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Rich and unsure
about the way

An indiscriminate lushness defines Karthik Raja's score

NIC Audio
Rs 45

Karthik Raja gave some good songs in the unreleased Jackie Shroff starrer Grahan. A Western pop sensibility pervades his music. He has learnt texturing from his father Ilaiyaraja and tries his own techno-rock stuff tinged with Indian inflexions.

Starring Vijaykanth and Ramya Krishnan, this "musical action" album features six songs. Shaan sings Amul baby with Sujata. Not a very memorable number by any standards. But it is not as disappointing as Roja vanna roja, rendered by an off-colour Yesudas who makes it pure drudgery for the ears.

Srinivas and Harini sing the much-heard on TV number Muthamida vendum, which starts off like Madonna's Frozen. The rock guitar riffs are stylish, and the orchestra leans towards techno. In the interludes, Srinivas and Harini sing uninspired alaaps based on raga Abheri.

In Rende kallulu by Unnnikrishnan and Bhavatharani, the smallest of inflexions lends it a Karnatak nuance; for the rest, the tubular bells are singularly Chinese, contrasting with the rock guitar and some winding Arabic passages.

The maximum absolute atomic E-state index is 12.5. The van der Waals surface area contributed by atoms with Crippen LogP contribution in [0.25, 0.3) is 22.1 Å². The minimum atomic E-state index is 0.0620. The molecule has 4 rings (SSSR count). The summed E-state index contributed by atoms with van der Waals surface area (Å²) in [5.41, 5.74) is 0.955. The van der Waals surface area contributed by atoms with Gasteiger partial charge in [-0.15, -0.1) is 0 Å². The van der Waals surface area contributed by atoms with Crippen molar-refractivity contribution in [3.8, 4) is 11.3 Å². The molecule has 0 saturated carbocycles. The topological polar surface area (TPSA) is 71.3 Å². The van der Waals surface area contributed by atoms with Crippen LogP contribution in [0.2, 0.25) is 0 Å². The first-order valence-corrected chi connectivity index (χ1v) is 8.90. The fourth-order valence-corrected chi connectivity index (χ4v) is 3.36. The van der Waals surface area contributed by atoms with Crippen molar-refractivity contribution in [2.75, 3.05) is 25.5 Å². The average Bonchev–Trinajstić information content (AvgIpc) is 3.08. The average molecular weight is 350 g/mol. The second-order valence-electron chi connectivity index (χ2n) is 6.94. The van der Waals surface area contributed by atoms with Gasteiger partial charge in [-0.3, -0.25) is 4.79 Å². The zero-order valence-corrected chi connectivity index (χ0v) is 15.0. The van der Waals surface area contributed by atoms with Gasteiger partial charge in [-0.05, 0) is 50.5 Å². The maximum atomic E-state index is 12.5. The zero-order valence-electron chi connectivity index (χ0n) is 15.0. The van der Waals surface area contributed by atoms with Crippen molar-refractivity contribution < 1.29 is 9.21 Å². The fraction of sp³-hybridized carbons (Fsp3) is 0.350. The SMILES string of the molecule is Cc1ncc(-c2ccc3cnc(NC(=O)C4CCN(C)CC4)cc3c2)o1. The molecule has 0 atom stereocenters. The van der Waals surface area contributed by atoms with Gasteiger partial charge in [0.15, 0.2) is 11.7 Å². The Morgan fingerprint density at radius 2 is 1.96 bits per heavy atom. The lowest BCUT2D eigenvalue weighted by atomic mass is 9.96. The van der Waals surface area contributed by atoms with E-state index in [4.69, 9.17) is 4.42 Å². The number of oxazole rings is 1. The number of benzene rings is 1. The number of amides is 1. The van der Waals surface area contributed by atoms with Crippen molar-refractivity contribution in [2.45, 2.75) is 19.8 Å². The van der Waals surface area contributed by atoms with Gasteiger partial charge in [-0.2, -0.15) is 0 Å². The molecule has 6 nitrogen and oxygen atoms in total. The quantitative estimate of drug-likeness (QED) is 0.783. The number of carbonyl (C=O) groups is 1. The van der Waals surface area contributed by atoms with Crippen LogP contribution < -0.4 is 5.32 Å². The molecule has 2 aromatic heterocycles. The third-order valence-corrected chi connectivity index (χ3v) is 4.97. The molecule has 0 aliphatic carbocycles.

Cirikkum sirippil is a folk-based number that comes with heavy drums and chords. Harris, Harini and Swarnalatha sing this one.

Karthik Raja positions himself on the threshold of a patchwork style where various styles meet and generate a non-labellable genre. Of all the music turned out by Indian film industry in recent years, Tamil film music has perhaps been the most venturesome. Indian film music has always been unabashed in its appropriation of genres and styles, but even so, it tends to fall into a habit every time a certain mix of styles clicks. Tamil film music seems to regularly want to break out of that mould.

While Hindi film composers still follow the same violin arrangements and chord progressions, Tamil film composers, and to some extent Kannada and Telugu music composers, have moved on. The phraseology, the syncopation, the beats -- everything has changed. Whether for better or worse will of course be debated furiously, but that the south consciously moves towards new experiments won't be disputed.

In Tamil, A R Rahman, Deva, Karthik Raja and Yuvan Shankar Raja bring their own flair and idiosyncrasies into the film style, while Dhina and D Iman are hogging the limelight on the small screen.

This album is forgettable, but it does give you a clue to the direction the young composer is taking.

Shailaja R

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